How Donald Trump used the media and the "industry of outrage" to win the US Presidency
The media as an institution in the United States is undoubtedly in a deplorable condition, but not for the reasons asserted by Donald Trump.
If anything, Trump has been the beneficiary of the media's failings.
High on the list of these failings is what The Economist three weeks ago called "the business of outrage".
Individual media personalities such as the radio shock jock Rush Limbaugh and right wing populist copycats Bill O'Reilly and Sean Hannity have made global reputations and large fortunes for themselves as purveyors of outrage.
Limbaugh is reported to have 13.25 million regular weekly listeners, an audience size guaranteed to generate a mighty revenue stream. He is also reported to be on an 8 year US$400 million contract, and is listed by Forbes magazine as the 10th highest earning celebrity in the world.
Online entrepreneurs such as Matt Drudge jumped on the outrage bandwagon, adding to its momentum.
Turbocharging the outrage industry has been Fox News, the creation of Rupert Murdoch and a former Republican operative, Roger Ailes. Under the ludicrously misleading slogan of "balance" they combined the dynamics of talk back radio with the visual power of television and a bank of outspokenly conservative commentators to create the highest rating cable news channel in the US.
Factual accuracy hasn't much to do with what these propagandists publish under the guise of journalism. Drudge has said that only 80% of his material is verified. Even if we accept that optimistic assessment, how do we know which 80%?
In the midst of voting in the current presidential election, Limbaugh claimed that former Republican president George W. Bush and his wife Laura voted for Hillary Clinton, a claim immediately repudiated by their spokesperson.
The outrage industry has added fuel to a fiery political atmosphere in the US, but of course much bigger forces provided the ignition. The world has already seen the evidence of this in the Brexit vote, in the Occupy Wall Street movement and more recently in the success of racist and anti immigration demagoguery.
Like Trump, the outrage industry has exploited the completely understandable resentment of millions in rich countries who feel left behind by globalisation and sacrificed by governments on the altar of economic rationalism.
To make it worse, Trump's exploitation has been characterised by racism, religious bigotry and a complete absence of constructive policy responses to the political crisis thus induced. Instead, he proposed a wall between the US and Mexico, vowed to reject international trade agreements, made bamboozling abstractions about "making America great again" and sowed doubts about the legitimacy of the American electoral and congressional processes.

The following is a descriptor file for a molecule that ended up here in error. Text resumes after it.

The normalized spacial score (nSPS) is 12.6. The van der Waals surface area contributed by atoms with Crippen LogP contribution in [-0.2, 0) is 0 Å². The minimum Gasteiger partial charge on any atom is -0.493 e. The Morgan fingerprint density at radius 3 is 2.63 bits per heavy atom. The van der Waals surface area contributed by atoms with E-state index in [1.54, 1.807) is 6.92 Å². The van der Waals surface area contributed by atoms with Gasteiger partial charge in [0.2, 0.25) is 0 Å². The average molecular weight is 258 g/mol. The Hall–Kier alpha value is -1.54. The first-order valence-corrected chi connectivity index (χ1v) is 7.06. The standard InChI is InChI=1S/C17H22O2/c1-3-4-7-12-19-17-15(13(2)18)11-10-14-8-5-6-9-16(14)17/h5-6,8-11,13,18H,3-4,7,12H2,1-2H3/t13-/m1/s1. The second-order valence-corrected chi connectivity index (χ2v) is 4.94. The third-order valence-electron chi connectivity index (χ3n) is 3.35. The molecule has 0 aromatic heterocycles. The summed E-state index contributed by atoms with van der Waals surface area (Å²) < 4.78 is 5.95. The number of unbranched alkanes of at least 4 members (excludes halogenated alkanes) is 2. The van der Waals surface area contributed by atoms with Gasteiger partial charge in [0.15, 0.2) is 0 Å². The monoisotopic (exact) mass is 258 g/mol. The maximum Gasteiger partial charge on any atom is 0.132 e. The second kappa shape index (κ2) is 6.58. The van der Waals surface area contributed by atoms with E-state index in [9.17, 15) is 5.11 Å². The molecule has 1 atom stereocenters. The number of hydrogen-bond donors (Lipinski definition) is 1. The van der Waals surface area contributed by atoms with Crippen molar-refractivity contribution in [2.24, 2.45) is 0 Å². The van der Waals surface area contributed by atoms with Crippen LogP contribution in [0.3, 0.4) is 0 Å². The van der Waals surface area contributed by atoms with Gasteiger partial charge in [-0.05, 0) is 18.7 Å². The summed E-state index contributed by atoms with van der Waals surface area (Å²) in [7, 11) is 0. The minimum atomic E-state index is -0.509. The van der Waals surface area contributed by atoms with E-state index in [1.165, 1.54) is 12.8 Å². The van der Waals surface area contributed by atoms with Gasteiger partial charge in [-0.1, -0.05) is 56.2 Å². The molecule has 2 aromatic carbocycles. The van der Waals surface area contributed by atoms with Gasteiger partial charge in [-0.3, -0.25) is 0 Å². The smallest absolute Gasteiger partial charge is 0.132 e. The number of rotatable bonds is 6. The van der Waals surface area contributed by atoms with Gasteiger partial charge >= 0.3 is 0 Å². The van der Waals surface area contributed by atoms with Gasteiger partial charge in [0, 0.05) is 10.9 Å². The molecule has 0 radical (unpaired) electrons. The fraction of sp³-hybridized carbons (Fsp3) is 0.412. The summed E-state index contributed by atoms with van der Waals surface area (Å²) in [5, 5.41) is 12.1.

In these ways, Trump has been able to channel and amplify the outrage of those left behind, and in doing so has placed institutions of American democracy under siege.
Not all elements of the US media are participants in this destructive project. But many have gone along for the ride with Trump - his various atrocities having been good for ratings and circulation, and ultimately for revenue.
An honourable exception has been The New York Times. In late September, it declared Trump to be unfit for the presidency, describing him as "a man who dwells in bigotry, bluster and false promises". Two days later, it enumerated what it said were 27 lies told by Trump in the course of the second presidential debate.
The Washington Post also took a stand against Trump.
It was too late. It played into the hands of Trump as further evidence of the "liberal" media's participation in a grand conspiracy against the American people, a conspiracy to which Congress and the Administration were also said to be parties.
The ease with which Trump has been able to sweep aside what he reviles as the corrupt media is evidence of a loss of public trust in the fourth estate. It will be the media's task to rebuild that trust from the ruins of this campaign.
A particularly difficult challenge for the media will be creating an ethical framework about how to respond when a public figure tramples on all the conventions of democratic politics. Before this election, it was generally enough for the leading newspapers to report a candidate's behaviour and statements in the news pages, and then make separate judgements in the opinion pages.
In the face of the Trump onslaught and the unrestrained outpourings of the outrage industry, this has seemed insipid and inadequate. But does an ethical media organisation abandon its principles and join in the rule breaking? How is the public interest best served?
The US media will now have to confront this question. It is timely for the media in other Western countries to face up to it as well.